"Good Olive Oil" Voice

Painting of fruit and a bird.
Charles V. Bond, Still Life: Fruit, Bird, and Dwarf Pear Tree, 1856. Via the National Gallery of Art.

By Sarah Miller.

I was asked to write about smoothies because, overwhelmed with the deliciousness of the smoothie I made Wednesday of last week, I tweeted an arrogant tweet which the Board Of Directors of this website could not help but take note of.

A screenshot of Sarah Miller's tweet.
Sad content.

They got in touch with My Agency and asked if maybe they would get in touch with me to see if I had room in my schedule to write something about smoothies. The bigwigs at My Agency got together and had a special meeting to see if it was worth it to get one of the first year associates to craft a request to me, in the only way anyone at My Agency is allowed to communicate with me: a handwritten letter, blue ink, cursive, on cotton bond stationery.

I was flattered but felt immediately like a fraud. Did I know anything anyone else didn’t know about making smoothies? Were my smoothies special, or did I just really like smoothies a lot and then think, wow, this is great, the way queer people think Taylor Swift is sending secret messages about being queer, or anti-imperialists/Marxists think everyone was/is in the CIA, because they were/are, including my friend’s dad, my other friend’s brother-in-law, and my grandfather, who, it turns out, I’m actually not even “related” to.  

Handwritten smoothie recipe.
My Boyfriend thinks you can predict how much liquid goes in a smoothie. You can't. It is a spiritual process that you learn and unlearn with every smoothie. When I gave him a "recipe" for this smoothie, I let him think that the process was under his control. It is not.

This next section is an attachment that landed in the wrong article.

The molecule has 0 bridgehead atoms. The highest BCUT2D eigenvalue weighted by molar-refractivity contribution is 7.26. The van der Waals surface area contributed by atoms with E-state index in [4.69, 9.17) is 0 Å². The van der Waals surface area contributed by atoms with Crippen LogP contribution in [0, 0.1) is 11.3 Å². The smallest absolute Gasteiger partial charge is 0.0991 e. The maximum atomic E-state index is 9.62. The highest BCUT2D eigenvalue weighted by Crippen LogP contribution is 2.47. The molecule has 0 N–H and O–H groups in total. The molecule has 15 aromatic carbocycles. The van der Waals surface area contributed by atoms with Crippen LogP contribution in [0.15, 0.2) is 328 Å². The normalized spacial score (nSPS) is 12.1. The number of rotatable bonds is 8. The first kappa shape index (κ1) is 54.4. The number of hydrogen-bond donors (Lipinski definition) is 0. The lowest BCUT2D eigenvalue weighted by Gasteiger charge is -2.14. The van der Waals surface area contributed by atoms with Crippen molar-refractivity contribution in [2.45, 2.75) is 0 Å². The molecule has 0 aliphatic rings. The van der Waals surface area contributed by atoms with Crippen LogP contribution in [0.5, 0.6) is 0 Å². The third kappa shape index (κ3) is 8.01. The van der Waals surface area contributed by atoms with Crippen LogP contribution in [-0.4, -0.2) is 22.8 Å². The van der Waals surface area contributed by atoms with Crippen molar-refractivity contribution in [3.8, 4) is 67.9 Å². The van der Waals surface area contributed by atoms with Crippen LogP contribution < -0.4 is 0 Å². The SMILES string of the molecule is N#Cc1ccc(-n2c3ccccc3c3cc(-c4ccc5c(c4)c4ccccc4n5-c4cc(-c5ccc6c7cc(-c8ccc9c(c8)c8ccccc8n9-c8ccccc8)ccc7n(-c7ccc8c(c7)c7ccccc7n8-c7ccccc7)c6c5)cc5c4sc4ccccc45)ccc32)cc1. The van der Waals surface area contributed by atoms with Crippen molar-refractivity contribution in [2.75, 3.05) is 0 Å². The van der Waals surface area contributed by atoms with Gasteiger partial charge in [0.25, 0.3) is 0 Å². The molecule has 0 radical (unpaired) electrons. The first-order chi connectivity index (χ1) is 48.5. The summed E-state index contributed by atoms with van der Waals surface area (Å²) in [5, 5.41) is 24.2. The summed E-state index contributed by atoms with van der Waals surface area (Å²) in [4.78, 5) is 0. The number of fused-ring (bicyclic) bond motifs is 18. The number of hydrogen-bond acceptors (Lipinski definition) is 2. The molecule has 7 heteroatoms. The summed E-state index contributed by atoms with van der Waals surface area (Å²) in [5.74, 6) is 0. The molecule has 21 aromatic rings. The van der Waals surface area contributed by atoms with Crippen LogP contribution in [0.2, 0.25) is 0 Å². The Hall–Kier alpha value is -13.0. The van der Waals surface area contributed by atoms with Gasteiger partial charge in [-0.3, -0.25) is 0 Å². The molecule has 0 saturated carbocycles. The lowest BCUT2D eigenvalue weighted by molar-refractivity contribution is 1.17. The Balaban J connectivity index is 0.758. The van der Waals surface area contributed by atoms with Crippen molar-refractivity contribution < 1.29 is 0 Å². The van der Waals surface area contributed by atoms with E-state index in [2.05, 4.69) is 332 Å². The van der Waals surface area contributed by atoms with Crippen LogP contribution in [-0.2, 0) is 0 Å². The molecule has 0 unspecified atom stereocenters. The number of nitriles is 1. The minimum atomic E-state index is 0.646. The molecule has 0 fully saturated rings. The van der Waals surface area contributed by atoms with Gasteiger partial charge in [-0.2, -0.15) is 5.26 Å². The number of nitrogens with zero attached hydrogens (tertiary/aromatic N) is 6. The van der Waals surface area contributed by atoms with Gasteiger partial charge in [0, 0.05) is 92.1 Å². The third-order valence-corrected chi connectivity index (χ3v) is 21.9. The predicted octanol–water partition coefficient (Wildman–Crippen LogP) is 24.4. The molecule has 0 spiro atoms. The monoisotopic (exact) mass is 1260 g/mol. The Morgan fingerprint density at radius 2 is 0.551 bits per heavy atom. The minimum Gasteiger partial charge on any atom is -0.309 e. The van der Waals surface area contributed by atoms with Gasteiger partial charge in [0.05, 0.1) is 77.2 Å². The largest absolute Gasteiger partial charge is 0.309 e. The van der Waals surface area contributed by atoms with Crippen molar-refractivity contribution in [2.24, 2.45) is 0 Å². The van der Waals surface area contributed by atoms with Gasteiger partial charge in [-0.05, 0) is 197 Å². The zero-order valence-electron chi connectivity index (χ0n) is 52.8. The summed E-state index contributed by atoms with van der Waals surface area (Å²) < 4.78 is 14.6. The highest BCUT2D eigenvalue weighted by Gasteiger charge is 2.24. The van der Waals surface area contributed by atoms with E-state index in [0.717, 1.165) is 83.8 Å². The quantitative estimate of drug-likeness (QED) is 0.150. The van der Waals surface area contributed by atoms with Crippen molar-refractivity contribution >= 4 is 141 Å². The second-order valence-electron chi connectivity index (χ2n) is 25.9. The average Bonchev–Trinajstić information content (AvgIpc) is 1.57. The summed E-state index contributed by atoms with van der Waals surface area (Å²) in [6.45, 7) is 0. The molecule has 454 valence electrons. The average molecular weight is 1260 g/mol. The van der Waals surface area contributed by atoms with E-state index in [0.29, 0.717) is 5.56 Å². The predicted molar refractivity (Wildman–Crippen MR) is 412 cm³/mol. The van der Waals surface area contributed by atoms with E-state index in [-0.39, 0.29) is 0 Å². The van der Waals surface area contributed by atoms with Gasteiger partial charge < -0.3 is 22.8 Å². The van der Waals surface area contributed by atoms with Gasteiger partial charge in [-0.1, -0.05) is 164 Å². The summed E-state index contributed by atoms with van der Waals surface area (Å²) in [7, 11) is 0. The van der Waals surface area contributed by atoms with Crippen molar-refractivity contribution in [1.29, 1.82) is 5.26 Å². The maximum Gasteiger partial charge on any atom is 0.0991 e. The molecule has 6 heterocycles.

It saddens me that I did not grow up with smoothies. Frozen fruit existed. Liquids existed. Blenders too. My family had a fine blender, 1961-2004. They’ve had four since, all pale imitations. But I didn’t start making smoothies until I was middle-aged. It all started because there’s a place near here that makes smoothies, and it’s not just that they’re expensive, it’s that this place is the slowest place in the world. So after having a few smoothies there (smoothie is a disgusting word) I realized I could make smoothies myself for ⅙ the price and in 1/10000 of the time it took to get one there.

Do you know what’s funny about me and smoothies? I think nothing of getting coffee outside the house, though I do usually make it at home. But a $7 latte, I’m like, sure, fine. But I would never buy a smoothie. I am horrified by how much they cost. Also, I hate supplements, nonsense like spirulina, bee pollen, maca, vitamin C, zinc. Supplements are for suckers. Vitamin C in a fruit smoothie! That’s like rolling an ice cream cone in calcium.

This reminds me of when I worked at a law firm and we did a lot of property stuff like people saying “I bought this building or rented this office and actually, it’s broken.” Our world at this firm revolved around photos of collapsing walls and poorly hinged doors and leaking pipes and I used to do imitations of these objects for my friend Jane, and she would laugh so hard that one time she farted and Jane did NOT fart in public. Jane died in the crash of Swissair Flight 111 in 1998. Looking at this blender reminds me of her laughing at my imitation of a toilet fragment in a photo of a failed bathroom in a failed house in a failed office building somewhere on Long Island, from some time in 1992.

But then when I go to a Smoothie Place I get overwhelmed by all the things they can put in your smoothie that will supposedly help you feel better and I sort of want all of them, even though I want none of them. I don’t like that feeling. I’ll waste $13 on a lot of things but being overwhelmed isn’t one of them.

Also, more importantly, no one makes better smoothies than I do.

However, the thing I am forced to admit even after what is now not just one but two—the first retreated from, and the second, a vigorous doubling-down—public displays of smoothie self-regard is that if you blend frozen fruit and oat milk or almond milk or milk milk it will probably be good.

But—obviously—I think I still know some things.